(Next Chapter)

Questions about today’s reading? See if Matthew Henry can help.
Matthew Henry’s Concise Commentary, 1706

Verses 1–8

Elkanah kept up his attendance at God’s altar, notwithstanding the unhappy differences in his family. If the devotions of a family prevail not to put an end to its divisions, yet let not the divisions put a stop to the devotions. To abate our just love to any relation for the sake of any infirmity which they cannot help, and which is their affliction, is to make God’s providence quarrel with his precept, and very unkindly to add affliction to the afflicted. It is evidence of a base disposition, to delight in grieving those who are of a sorrowful spirit, and in putting those out of humour who are apt to fret and be uneasy. We ought to bear one another’s burdens, not add to them. Hannah could not bear the provocation. Those who are of a fretful spirit, and are apt to lay provocations too much to heart, are enemies to themselves, and strip themselves of many comforts both of life and godliness. We ought to notice comforts, to keep us from grieving for crosses. We should look at that which is for us, as well as what is against us.

Verses 9–18

Hannah mingled tears with her prayers; she considered the mercy of our God, who knows the troubled soul. God gives us leave, in prayer, not only to ask good things in general, but to mention that special good thing we most need and desire. She spoke softly, none could hear her. Hereby she testified her belief of God’s knowledge of the heart and its desires. Eli was high priest, and judge in Israel. It ill becomes us to be rash and hasty in censures of others, and to think people guilty of bad things while the matter is doubtful and unproved. Hannah did not retort the charge, and upbraid Eli with the wicked conduct of his own sons. When we are at any time unjustly censured, we have need to set a double watch before the door of our lips, that we do not return censure for censure. Hannah thought it enough to clear herself, and so must we. Eli was willing to acknowledge his mistake. Hannah went away with satisfaction of mind. She had herself by prayer committed her case to God, and Eli had prayed for her. Prayer is heart’s ease to a gracious soul. Prayer will smooth the countenance; it should do so. None will long remain miserable, who use aright the privilege of going to the mercy-seat of a reconciled God in Christ Jesus.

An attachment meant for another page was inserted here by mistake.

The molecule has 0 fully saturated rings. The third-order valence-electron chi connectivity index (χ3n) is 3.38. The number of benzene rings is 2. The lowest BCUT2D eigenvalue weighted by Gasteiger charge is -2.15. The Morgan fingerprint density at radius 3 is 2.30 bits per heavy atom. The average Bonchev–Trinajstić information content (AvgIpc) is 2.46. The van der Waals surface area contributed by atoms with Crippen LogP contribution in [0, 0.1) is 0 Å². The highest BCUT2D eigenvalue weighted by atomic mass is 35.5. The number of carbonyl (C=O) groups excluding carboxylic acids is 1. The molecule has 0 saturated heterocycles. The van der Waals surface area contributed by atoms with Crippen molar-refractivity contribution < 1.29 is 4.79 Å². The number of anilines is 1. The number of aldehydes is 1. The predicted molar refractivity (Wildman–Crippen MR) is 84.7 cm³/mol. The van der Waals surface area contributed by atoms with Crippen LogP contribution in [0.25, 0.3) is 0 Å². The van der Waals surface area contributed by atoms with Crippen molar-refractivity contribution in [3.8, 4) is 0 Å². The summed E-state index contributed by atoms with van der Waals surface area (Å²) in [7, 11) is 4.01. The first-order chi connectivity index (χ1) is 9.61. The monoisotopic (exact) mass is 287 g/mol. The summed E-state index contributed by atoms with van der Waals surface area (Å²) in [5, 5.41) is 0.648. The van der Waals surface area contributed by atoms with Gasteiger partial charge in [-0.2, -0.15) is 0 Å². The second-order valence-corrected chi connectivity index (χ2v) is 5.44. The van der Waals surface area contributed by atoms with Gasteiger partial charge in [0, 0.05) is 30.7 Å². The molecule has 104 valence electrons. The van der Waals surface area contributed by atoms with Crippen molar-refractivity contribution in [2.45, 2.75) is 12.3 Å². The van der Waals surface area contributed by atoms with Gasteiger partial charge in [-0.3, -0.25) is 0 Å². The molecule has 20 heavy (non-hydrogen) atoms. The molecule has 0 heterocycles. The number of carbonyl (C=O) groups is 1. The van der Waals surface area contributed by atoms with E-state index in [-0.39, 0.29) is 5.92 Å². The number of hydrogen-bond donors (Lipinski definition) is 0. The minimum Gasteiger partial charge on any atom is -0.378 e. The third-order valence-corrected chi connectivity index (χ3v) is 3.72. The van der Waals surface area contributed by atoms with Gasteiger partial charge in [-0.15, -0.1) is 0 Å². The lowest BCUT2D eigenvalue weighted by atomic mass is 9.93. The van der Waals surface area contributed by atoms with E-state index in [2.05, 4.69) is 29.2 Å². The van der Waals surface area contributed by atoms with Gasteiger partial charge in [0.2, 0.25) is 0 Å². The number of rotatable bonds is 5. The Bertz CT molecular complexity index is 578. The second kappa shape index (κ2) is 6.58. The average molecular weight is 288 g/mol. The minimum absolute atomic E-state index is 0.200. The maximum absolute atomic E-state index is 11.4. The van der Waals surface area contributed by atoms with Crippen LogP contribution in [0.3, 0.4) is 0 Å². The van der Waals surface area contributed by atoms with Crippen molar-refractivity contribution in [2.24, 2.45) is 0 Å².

Verses 19–28